The cold weather season is approaching – well, some of you already believe it has begun. While it is tempting to say “stay inside, it’s too cold,” you may be inadvertently reducing the amount of activity that your children engage in. Cold weather and warm, children (and parents, and older adults) need to stay active year-round to stay in shape and keep healthy. So what are some ways to keep children active?

At Clark Podiatry Center, we encourage our patients and their families to keep their bodies healthy and strong. Using the cold is not enough to warrant less activity. So here are a few guidelines and helpful tips to keep families engaged and moving:

  • If it’s possible, have your children walk to school – and you can walk with them! This will give them a jump start on activity each day (and will be safe if you go with them).
  • Limit the hours spent watching TV – for children and for yourself. While the shows you watch may not be for the children, if they know that you are watching, they are more likely to watch more television as well.
  • While you’re at it, limit hours spent on computers, tablets, and phones as well.
  • Invest in active games, such as Twister or even Wii sports games or dancing games to increase fun as well as activity. These days, virtual reality headsets are also gaining popularity, but make sure that children use them for active games, and only for a short time each time.
  • Go on family walks, especially if you have a dog. This could be after school or after dinner, but make sure that you are in safe and brightly lit neighborhoods as fall and winter makes for evenings that get dark early.
  • Have family competition nights. This can be an hour or so of tracking records of physical activities, such as most steps on the pedometer, number of pushups, hula hooping, and holding planks.
  • Join a local indoor pool for swim lessons or time just recreational play in the water. There are also other great indoor activities, such as bowling or rock climbing.
  • Last, but not least, take your children to fall or winter activities like hiking, organized fall sports, skiing, snowboarding, etc. If it snows enough, older children can help with shoveling – and better yet, have snowball fights or build a snowman!

Remember to always dress for the weather – more layers are better than not enough. Staying hydrated in the dry winters are also important. If you have any questions or concerns about staying active with your family, especially when it comes to staying mobile (using your feet), come see our board-certified foot doctor, Brandon Macy, DPM. He and his team will be more than happy to help you at our Clark, NJ office. Make an appointment today!


By Clark Podiatry Center
November 01, 2016
Category: Foot Care
Tags: old shoes   outgrown shoes  

Unlike adults who tend to find their shoe size and remain that size for many years, children have feet that seem to grow by the minute! You may feel like you buy a pair of shoes, only for them to grow out of them in a few months. Then you’re right back at the shoe store again. We get it. It can get expensive and tiresome. It may even seem downright wasteful! Still, we are sorry to say that moving on from old shoes is the right thing to do for your children – and for you too.

Some of you may have shoes that have been with you for years – you’ve kept them in tip-top shape. “They will last me at least another season!” you say to yourself. But again, moving on from old shoes is the right thing to do.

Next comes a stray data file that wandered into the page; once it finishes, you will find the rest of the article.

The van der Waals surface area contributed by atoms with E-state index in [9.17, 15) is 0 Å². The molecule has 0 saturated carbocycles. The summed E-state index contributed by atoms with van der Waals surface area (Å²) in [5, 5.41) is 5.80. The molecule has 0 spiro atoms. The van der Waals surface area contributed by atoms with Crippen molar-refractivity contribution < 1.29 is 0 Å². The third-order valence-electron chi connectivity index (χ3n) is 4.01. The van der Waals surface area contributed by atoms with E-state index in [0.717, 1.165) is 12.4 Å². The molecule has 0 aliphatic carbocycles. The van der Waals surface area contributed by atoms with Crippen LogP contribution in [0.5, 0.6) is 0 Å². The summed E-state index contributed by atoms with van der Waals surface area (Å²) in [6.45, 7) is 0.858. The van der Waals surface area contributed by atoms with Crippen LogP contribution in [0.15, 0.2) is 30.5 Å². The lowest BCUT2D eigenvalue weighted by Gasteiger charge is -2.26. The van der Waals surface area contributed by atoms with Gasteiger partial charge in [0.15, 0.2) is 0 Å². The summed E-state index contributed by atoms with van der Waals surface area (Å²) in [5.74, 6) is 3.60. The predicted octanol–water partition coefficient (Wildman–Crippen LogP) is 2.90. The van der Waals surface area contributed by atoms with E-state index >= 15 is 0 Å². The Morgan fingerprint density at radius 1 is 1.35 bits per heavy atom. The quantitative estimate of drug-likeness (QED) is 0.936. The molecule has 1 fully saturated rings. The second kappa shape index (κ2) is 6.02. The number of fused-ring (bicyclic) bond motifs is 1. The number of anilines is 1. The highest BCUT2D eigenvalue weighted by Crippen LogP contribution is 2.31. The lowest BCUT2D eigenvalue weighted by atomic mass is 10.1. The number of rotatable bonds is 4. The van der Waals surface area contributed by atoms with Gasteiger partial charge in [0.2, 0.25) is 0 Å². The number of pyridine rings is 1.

After footwear has gone beyond its usefulness and been worn out, instead of protecting your feet, they begin to pose risks to your foot and ankle health. Most notably, the supportive features and the ability to absorb impact become severely reduced. You will notice worn down inner and outer soles, and possibly weakened shoe structure. Continuing use of these old shoes can lead to problems such as pain, shin splints, tendinitis, stress fractures, and even foot deformities. Children whose feet have outgrown shoes will experience pain as their feet cram into shoes that are too small. And hand-me-downs are the worst, since most likely, the shoes will be shaped to the feet of the previous owner and lacking supportive features for your child.

So when should you move on? Check the following to see if your footwear is still OK:

Inner/Outer sole: Confirm that the inner sole still has cushioning and support in the arch and heel cup. Also, try to twist the shoe or fold it in half. The shoe should only give in a little bit for flexibility, but should not be able to be fully twisted or folded in half. For the outer sole, make sure there are no cracks or holes. If the shoe should have tread, make sure it is still there and providing grip. Otherwise, you may be at risk of slipping.

Heel/Rear of shoes: Look to see the shape of the back of the shoes. Does it maintain shape to cup the heel of your foot? If you look at the bottom, is it still the same shape as when you bought it? Or is there evidence that it is worn down (or in the case of high heels, are the rubber tips worn away)?

Does it hurt when you use them? – A lot of times, people put fashion over function (sometimes children do this too!). If your shoes give your feet pain, you need to listen to your feet. They are telling you very important information – and if you do not respond, you will definitely have worse problems later.

Pain is not a part of growing, and certainly should not be caused by old or worn down shoes. If you have questions or concerns regarding foot pain, contact our board-certified podiatrist, Dr. Brandon Macy of Clark Podiatry Center. Make an appointment at our Clark, NJ office so that we can keep you walking!




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Call Today 732-382-3470

1114 Raritan Road
Clark, NJ 07066

Podiatrist - Clark, Dr. Brandon Macy, 1114 Raritan Road, Clark NJ, 07066 732-382-3470